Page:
Nipomo Family Dentist Releases the Report ‘Preventing Baby Bottle Tooth Decay’

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“Baby bottle tooth decay,” is a common term for cavities in toddlers and very young children. Nipomo dentist, Dr. Douglas Ng, has some advice for parents to help keep their toddler’s and children’s teeth healthy.

Family dentist Nipomo
Tooth decay can occur when the baby is put to bed with a bottle, or when a bottle is used as a pacifier for a fussy baby.

“Baby bottle tooth decay,” is a common term for cavities in toddlers and very young children. Nipomo family dentist, Dr. Douglas Ng, has some advice for parents to help keep their toddler’s and children’s teeth healthy.

The American Dental Association reports, “There are many factors which can cause tooth decay. One common cause is the frequent, prolonged exposure of the baby’s teeth to drinks that contain sugar. Tooth decay can occur when the baby is put to bed with a bottle, or when a bottle is used as a pacifier for a fussy baby.”

“Even though your child’s teeth are temporary,” said Ng, “we don’t want those baby teeth to get cavities. Tooth decay effects more than just the teeth.”

Toothaches from decay and sore gums from gum disease are not only unhealthy, they can contribute to additional health problems, including leading to poor nutrition and causing problems with permanent teeth. “All of us, especially kids, tend to not eat very well when out mouth hurts and our overall health can suffer from improper nutrition,” said Ng, from his Nipomo dentist office.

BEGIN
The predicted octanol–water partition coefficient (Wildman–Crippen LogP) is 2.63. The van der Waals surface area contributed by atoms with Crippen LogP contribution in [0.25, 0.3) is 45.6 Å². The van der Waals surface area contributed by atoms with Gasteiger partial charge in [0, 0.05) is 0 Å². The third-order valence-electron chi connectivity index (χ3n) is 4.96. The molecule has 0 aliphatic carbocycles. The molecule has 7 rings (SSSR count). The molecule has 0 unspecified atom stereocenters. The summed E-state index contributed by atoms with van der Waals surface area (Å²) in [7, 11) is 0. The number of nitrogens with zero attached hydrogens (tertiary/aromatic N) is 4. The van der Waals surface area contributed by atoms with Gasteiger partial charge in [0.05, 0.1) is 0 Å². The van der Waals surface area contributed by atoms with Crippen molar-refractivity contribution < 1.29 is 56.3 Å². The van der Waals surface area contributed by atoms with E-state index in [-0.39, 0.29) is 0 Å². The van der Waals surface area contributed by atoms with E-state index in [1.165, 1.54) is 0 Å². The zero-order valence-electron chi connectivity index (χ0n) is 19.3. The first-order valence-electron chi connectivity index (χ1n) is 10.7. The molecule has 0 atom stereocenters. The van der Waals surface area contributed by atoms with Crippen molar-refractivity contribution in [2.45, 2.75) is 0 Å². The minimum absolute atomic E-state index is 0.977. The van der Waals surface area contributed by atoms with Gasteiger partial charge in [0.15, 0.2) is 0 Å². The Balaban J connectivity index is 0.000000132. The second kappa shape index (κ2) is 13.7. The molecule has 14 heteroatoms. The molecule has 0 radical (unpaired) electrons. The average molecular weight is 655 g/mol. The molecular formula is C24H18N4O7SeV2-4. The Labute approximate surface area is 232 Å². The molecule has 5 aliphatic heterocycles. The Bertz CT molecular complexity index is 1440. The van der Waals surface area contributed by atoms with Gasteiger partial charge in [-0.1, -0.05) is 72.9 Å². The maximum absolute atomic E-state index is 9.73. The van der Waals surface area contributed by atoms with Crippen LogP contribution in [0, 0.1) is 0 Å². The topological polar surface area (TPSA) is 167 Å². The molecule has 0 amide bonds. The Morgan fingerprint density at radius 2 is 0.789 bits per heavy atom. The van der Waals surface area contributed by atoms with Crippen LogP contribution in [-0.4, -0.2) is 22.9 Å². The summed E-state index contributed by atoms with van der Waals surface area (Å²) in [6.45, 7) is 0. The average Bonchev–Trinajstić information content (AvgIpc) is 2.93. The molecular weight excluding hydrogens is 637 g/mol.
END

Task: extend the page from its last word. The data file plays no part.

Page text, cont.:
The good news, is that there are steps parents can take to be sure their babies and young children have healthy mouths:

  • Start in infancy by wiping baby’s gums with a clean damp soft wash cloth after every feeding.
  • As soon as those first baby teeth start sprouting, brush them with a soft, child-sized toothbrush. Use a tiny drop of toothpaste. A rice-sized drop of toothpaste is good for toddlers up until 3 years. A pea sized amount for youngsters between 3 and 6 years.
  • Avoid sharing saliva with your baby, such as sharing spoons or licking baby’s pacifier. Saliva transmits bacteria.
  • Supervise children’s toothbrushing until around ages 6 to 7 years, to make sure they are learning to brush correctly.
  • Floss your child’s teeth until they are able to do it on their own.
  • Encourage good oral health practices by letting your child watch you brush and floss. Kids love to mimic their parents.
  • Only use formula, milk, breast milk, or plain water in bottles. Avoid sugared water, juice or soft drinks.
  • Make sure you infant finishes his or her bottle before taking a nap or going to bed.
  • Don’t dip the pacifier in honey or something sweet to encourage your baby to use it.
  • Start healthy eating habits as soon as possible.

Schedule your child’s first dental appointment as soon as the first tooth starts to appear. Starting early is the key to good dental health and oral health practices that will last your child as he or she grows into adulthood.

Dr. Ng uses the latest techniques and technologies to help his patients have healthy mouths and great smiles. His Nipomo dental services include:

  • Special attention to the dental care needs of children
  • General dentistry, examinations, fillings, cleanings and attention to the health of your mouth
  • Restorative dentistry to repair damaged teeth, restore missing teeth, heal gums injured by gum disease, and more.
  • Emergency dental care

Nipomo Family Dentistry
195 N Thompson Ave Suite #3
Nipomo, CA 93444
(805) 929-1888

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Scott Brennan
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